ERIE, Pa. (WJET/WFXP/ — One of Erie’s most historic sites rests along the beaches of Presque Isle.

The Presque Isle Lighthouse has acted as a beacon of light since its completion in 1873.

While the park celebrates 100 years, the lighthouse is celebrating 148 years on the peninsula.

Our own Jill McCormick has this week’s report.

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Sitting majestically near Beach 9, the Presque Isle Lighthouse is ready to welcome visitors again this season.

“We want everyone to come down here, we wanted this to be a community resource. It’s important to us that it is open to the public, that is why we’re so excited this year, with all the safety restrictions in place, we are able to open it back up to the public,” Emily Butler, executive director, Presque Isle Light Station said.  

Public access is fairly new. Up until 2014, lighthouse keepers, Coast Guard and Park Rangers lived in the lighthouse.

Electricity was put in in 1924, and the road to the lighthouse didn’t go in until 1927.

“The peninsula then was very wild. There were no roads, access to even construct this was extremely difficult,” Butler said.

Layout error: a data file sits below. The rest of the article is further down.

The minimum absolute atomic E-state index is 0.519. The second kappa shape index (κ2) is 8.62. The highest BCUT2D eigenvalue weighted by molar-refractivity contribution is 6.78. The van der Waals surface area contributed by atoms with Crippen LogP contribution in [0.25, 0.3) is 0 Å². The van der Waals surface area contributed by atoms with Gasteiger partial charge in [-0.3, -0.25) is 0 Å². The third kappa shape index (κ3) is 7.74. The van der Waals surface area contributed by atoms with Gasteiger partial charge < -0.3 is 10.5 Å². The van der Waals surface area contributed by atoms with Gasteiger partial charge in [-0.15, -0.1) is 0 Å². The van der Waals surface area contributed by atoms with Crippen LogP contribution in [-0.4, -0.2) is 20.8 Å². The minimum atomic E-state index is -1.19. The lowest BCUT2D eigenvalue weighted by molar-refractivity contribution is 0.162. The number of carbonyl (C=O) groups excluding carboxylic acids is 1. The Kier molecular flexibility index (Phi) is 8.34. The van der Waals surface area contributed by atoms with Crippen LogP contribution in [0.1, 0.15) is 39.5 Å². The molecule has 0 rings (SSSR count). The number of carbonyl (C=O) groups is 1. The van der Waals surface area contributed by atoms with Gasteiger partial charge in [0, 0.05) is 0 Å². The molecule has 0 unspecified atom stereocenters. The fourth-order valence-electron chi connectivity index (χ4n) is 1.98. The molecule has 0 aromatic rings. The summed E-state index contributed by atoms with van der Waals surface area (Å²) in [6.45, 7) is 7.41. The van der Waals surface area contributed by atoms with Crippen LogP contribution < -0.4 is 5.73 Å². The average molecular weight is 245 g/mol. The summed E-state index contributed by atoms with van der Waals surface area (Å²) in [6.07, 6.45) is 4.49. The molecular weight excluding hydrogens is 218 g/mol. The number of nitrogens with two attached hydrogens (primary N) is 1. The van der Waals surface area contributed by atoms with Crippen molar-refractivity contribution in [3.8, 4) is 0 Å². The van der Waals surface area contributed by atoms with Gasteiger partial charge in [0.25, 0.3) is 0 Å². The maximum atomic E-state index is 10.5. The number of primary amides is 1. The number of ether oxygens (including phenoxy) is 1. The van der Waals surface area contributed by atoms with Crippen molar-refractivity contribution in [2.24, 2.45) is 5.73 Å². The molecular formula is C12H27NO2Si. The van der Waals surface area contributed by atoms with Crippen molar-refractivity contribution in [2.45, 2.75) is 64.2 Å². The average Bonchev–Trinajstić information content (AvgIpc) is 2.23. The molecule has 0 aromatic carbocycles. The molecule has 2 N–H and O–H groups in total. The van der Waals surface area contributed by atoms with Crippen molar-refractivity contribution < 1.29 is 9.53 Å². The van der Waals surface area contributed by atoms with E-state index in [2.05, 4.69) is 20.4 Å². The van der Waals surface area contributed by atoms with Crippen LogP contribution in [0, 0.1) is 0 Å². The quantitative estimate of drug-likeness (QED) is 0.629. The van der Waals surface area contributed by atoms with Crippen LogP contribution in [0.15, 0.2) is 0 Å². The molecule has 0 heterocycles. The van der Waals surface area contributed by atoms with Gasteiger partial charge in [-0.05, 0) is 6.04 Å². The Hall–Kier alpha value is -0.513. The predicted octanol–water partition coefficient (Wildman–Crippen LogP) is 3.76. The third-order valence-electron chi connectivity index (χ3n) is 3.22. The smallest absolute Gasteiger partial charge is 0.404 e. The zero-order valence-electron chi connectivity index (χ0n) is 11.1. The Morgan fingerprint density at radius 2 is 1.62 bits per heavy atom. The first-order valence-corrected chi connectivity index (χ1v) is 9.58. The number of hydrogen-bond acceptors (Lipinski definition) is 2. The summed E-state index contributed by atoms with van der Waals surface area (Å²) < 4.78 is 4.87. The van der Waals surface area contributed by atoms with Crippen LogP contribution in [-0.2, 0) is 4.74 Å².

While the Presque Isle Lighthouse still operates as a functioning lighthouse, it also serves as a beacon of light shining on Erie’s maritime history.

“They really speak to the history of Erie as a port city. They speak to its maritime history. They’re absolutely beautiful structures, just architecturally in general… they’re gorgeous,” Butler said.

Maintaining this beautiful structure is no easy task as the Presque Isle Light Station Group is working to bring it back to its glory.

“When you walk inside the lighthouse, you will be able to experience what it looked like, what it felt like to be inside this home during his time here,” Butler said.

That time is the 1920s when Andrew Shaw was the lighthouse keeper.

Shaw served in that role from 1901 to 1927. He retired when the road went in and he said too many people tried to visit.

Since the lighthouse will be open again this summer to the public, staff here hopes that you’ll take a hike up to the top of the lighthouse or maybe even volunteer.

“Our volunteers are very important and we’re always accepting new volunteers,” Butler said.

If you can’t volunteer, you can help by becoming a member, helping to ensure the lighthouse will continue to shine for another 100 years.